Considering strong silhouettes at London Fashion Week
Strength was the key word to summarise London Fashion Week this season: the economic prowess of powerhouses like Burberry and Tom Ford was more obvious than ever, castings moved from the frail Hitchcock blonde to the daring Lynch brunette and designers proved an unwaning individuality even as London asserts itself as a global fashion capital. Silhouettes were diverse and ranged from the slender, minimal and avant-garde to the dramatic and historically-inspired, but they all had one thing in common: they were meant to render women strong, combative, almost hostile.
J.W. Anderson gave in to the lingering midi-hemline trend through bias-cut corduroy and wool skirts that looked purposefully heavy and tortuous. The silhouette might not have been an easy one (opinions on the collection were divided) but it was certainly a strong one. Anderson strives to create new proportions with each one of his collections, and this season – perhaps more than ever – his aim seemed to eerily elongate the shape and to resist the female form. Towards the end of the show, several of his looks featured oversized Obi belts wrapping the models’ torsos, concealing everything from their breasts to the contour of their hips.
"The force of the Christopher Kane woman laid elsewhere: with evident pleasure, the Scottish designer played around with Victorian shapes to render it almost perverse through the use of nylon, knitwear ruffles and puffy volumes"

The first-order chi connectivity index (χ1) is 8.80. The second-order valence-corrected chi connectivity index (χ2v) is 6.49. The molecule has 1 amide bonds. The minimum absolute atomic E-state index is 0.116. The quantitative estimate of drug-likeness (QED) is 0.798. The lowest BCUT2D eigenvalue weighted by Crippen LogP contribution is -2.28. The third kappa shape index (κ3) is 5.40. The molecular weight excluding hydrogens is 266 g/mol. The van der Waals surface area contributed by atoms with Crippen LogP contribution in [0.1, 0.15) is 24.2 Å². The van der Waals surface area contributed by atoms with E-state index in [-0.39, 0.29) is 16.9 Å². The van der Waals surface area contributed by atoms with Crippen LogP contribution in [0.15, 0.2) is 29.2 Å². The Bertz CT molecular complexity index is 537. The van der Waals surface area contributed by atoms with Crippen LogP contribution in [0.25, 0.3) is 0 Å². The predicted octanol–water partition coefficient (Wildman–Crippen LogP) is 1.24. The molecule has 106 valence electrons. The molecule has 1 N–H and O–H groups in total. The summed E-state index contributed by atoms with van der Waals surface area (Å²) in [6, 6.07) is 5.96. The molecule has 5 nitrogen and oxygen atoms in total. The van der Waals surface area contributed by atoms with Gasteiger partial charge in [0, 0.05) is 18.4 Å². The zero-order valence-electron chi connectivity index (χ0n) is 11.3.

The force of the Christopher Kane woman laid elsewhere: with evident pleasure, the Scottish designer played around with Victorian shapes to render it almost perverse through the use of nylon, knitwear ruffles and puffy volumes. If his trouser suits and mink-lined nylon coats (or vice-versa) were reminiscent of the aggressive form of Joan Crawford during her film noir days, his silhouette later morphed into A line, 60s-inspired mini dresses adorned with organza panels that opened up like books, creating a surprisingly graphic effect.
Simone Rocha’s silhouette was inspired by Ann Boleyn yet revisited from a punkish point of view. Volumes were impressive and focused alternatively on the hips for dresses and on the arms (particularly above the elbows, through flounced, ruffled, blown-up sleeves rich in drama) for jackets and coats. The result was that of a powerful gamine (Ann Boleyn was, after all, the seductress who wouldn’t put out).
At Thomas Tait the focus was on power dressing via Paris in the 1980s (and Thierry Mugler). There were bold shoulderlines, fitted waistlines and round hips in jackets, rigid bustier tops and coats, while the skirts and trousers were fitted if not skinny, making models look like colourful, Bauhaus-version chairwomen of the board.
Text by Marta Represa
Marta Represa is a freelance writer specialising in fashion, art, photography and culture.